Overall: 5/8 x 6 x 5 1/4 in. ( 1.6 x 15.2 x 13.3 cm ) Silver Weight: 2 oz (troy) 4 dwt (69 g)
engraved: in the center: "C D P" in foliate bright-cut script Maker's mark "IR" in rectangle; the Dutch lion (crowned lion rampant); Amsterdam city mark (three crosses in a shield crowned); and date letter "W" for 1683 all struck on underside.
Wrought silver pin tray; shamrock shaped with four oval depressions around a raised oval in the center engraved, "C D P" in foliate script; between each oval is a raised heart; four cast scroll legs applied beneath the ovals; maker's marks stamped on the base.
Made to hold the straight pins that were essential to fastening a woman's dress in the seventeenth century, this tray is a type found in large, elaborate toilet sets used by aristocratic women beginning in the seventeenth century. It is unclear whether the tray once belonged to a set or was purchased as a stand-alone item. Made from extremely thin-gauge silver using basic techniques, the tray would not have represented a large investment of either silver or labor. Its design and construction, however, are careful and deliberate. The engraved initials link the tray to Catharina De Peyster (1665-before 1734) and the raised hearts suggest that it may have been purchased as a wedding gift for her 1683 marriage.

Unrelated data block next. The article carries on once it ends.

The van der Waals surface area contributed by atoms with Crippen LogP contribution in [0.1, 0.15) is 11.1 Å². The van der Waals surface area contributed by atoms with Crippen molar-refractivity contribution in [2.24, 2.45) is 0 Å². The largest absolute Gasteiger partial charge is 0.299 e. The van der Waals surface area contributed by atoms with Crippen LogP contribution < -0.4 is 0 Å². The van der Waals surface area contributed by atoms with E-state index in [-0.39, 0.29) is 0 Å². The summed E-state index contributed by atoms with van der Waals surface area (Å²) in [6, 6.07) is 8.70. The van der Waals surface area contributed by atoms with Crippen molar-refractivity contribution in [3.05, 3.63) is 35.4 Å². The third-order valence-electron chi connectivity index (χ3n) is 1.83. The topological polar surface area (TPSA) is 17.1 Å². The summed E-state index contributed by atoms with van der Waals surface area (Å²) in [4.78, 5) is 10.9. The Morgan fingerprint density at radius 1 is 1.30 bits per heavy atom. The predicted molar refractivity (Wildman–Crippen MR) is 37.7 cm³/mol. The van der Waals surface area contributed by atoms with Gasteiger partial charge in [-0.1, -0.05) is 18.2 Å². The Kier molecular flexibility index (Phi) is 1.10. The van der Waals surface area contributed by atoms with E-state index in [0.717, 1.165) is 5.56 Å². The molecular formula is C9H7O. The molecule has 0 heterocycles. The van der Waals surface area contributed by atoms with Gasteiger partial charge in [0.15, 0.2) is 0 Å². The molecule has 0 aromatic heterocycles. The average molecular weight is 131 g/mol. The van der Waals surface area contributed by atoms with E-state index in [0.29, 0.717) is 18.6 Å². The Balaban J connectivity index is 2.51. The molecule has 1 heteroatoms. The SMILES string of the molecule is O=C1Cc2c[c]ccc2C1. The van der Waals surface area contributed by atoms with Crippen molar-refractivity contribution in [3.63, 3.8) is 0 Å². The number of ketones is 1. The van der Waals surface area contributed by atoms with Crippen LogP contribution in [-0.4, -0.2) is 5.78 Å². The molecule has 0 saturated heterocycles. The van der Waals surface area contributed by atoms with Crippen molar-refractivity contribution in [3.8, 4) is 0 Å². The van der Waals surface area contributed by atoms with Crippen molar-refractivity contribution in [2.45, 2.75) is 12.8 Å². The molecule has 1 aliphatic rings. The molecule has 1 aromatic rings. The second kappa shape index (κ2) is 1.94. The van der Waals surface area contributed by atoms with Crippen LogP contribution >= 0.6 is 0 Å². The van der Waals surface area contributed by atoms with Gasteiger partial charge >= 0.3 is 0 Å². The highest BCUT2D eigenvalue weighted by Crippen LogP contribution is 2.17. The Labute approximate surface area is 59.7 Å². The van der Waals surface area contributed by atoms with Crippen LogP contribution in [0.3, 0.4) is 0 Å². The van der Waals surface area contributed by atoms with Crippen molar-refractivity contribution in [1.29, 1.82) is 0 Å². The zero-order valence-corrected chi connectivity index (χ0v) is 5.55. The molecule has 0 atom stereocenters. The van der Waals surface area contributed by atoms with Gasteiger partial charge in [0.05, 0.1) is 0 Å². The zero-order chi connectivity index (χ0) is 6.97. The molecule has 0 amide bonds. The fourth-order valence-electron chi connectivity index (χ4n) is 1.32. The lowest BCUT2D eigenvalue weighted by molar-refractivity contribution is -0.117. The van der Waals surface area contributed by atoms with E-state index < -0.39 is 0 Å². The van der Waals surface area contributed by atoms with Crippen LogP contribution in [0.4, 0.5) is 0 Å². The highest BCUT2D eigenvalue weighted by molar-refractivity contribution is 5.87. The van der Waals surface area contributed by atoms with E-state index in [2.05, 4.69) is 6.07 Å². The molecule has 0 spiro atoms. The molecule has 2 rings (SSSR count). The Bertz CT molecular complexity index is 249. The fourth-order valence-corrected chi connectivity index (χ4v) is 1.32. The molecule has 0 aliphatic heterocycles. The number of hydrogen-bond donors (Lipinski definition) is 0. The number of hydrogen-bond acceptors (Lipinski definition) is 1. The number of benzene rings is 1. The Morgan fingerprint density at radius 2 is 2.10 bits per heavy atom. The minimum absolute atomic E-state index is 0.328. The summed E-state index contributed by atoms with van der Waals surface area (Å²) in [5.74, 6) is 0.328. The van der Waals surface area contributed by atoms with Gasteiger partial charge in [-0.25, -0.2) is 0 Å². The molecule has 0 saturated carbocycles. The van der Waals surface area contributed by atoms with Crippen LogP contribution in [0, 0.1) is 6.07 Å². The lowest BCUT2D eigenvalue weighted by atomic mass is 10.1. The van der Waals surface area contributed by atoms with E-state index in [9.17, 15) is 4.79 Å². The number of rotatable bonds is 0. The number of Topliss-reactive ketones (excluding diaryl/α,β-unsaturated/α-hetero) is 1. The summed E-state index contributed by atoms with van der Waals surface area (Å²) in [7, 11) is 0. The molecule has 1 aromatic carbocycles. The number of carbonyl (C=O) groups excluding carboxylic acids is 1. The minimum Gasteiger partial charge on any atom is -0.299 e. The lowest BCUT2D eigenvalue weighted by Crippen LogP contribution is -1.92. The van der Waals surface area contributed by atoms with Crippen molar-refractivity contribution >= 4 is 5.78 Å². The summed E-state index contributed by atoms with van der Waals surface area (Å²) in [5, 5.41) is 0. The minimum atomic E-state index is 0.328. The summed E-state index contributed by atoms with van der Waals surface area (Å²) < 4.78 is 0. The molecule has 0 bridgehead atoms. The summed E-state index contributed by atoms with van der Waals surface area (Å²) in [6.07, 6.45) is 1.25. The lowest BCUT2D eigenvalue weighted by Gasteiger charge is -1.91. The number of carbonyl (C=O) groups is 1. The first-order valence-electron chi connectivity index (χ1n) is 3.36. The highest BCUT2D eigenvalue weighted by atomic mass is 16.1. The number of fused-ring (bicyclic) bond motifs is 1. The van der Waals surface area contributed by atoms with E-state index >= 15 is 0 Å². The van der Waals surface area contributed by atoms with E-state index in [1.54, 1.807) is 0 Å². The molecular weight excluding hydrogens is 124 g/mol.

Krohn, Deborah, Peter Miller, and Marybeth De Filippis, eds., "Dutch New York Between East and West: The World of Margrieta van Varick." New York: Bard Graduate Center, New-York Historical Society, New Haven and London: Yale University Press, 2009, p. 232-3
Bequest of Catharine Augusta de Peyster
Catharina De Peyster (1665-before 1734), who married Abraham De Peyster (1657-1728); to their son Abraham De Peyster, Jr. (1696-1767), who married Margaretta Van Cortlandt (1694-1769); to their son James A. De Peyster (1726-1799), who married Sarah Reade (1724-1802); to their son Colonel Abraham De Peyster (1753-1799), who married Catharine Augusta Livingston (1759-1839); to their son William Axtell De Peyster (1793-1856), who married Mary Beekman (1800-1885); to their daughter, Catharine Augusta De Peyster (1835-1911), the donor.
Due to ongoing research, information about this object is subject to change.